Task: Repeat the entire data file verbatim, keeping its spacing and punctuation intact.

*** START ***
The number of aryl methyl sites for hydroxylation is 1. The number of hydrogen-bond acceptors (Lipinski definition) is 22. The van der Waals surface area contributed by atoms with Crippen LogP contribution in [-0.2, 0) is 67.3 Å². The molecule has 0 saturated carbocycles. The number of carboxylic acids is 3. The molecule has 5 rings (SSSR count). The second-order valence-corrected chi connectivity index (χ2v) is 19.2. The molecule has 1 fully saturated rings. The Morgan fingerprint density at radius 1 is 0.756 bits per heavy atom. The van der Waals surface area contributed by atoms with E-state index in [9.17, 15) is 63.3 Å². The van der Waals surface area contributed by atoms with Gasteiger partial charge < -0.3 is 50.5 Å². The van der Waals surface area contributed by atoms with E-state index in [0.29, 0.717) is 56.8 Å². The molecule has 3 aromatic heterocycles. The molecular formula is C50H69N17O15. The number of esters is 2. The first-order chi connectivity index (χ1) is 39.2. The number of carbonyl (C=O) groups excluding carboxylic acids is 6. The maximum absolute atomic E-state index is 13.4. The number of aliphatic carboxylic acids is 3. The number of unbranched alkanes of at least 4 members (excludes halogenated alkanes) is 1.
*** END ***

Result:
The number of aryl methyl sites for hydroxylation is 1. The number of hydrogen-bond acceptors (Lipinski definition) is 22. The van der Waals surface area contributed by atoms with Crippen LogP contribution in [-0.2, 0) is 67.3 Å². The molecule has 0 saturated carbocycles. The number of carboxylic acids is 3. The molecule has 5 rings (SSSR count). The second-order valence-corrected chi connectivity index (χ2v) is 19.2. The molecule has 1 fully saturated rings. The Morgan fingerprint density at radius 1 is 0.756 bits per heavy atom. The van der Waals surface area contributed by atoms with E-state index in [9.17, 15) is 63.3 Å². The van der Waals surface area contributed by atoms with Gasteiger partial charge < -0.3 is 50.5 Å². The van der Waals surface area contributed by atoms with E-state index in [0.29, 0.717) is 56.8 Å². The molecule has 3 aromatic heterocycles. The molecular formula is C50H69N17O15. The number of esters is 2. The first-order chi connectivity index (χ1) is 39.2. The number of carbonyl (C=O) groups excluding carboxylic acids is 6. The maximum absolute atomic E-state index is 13.4. The number of aliphatic carboxylic acids is 3. The number of unbranched alkanes of at least 4 members (excludes halogenated alkanes) is 1.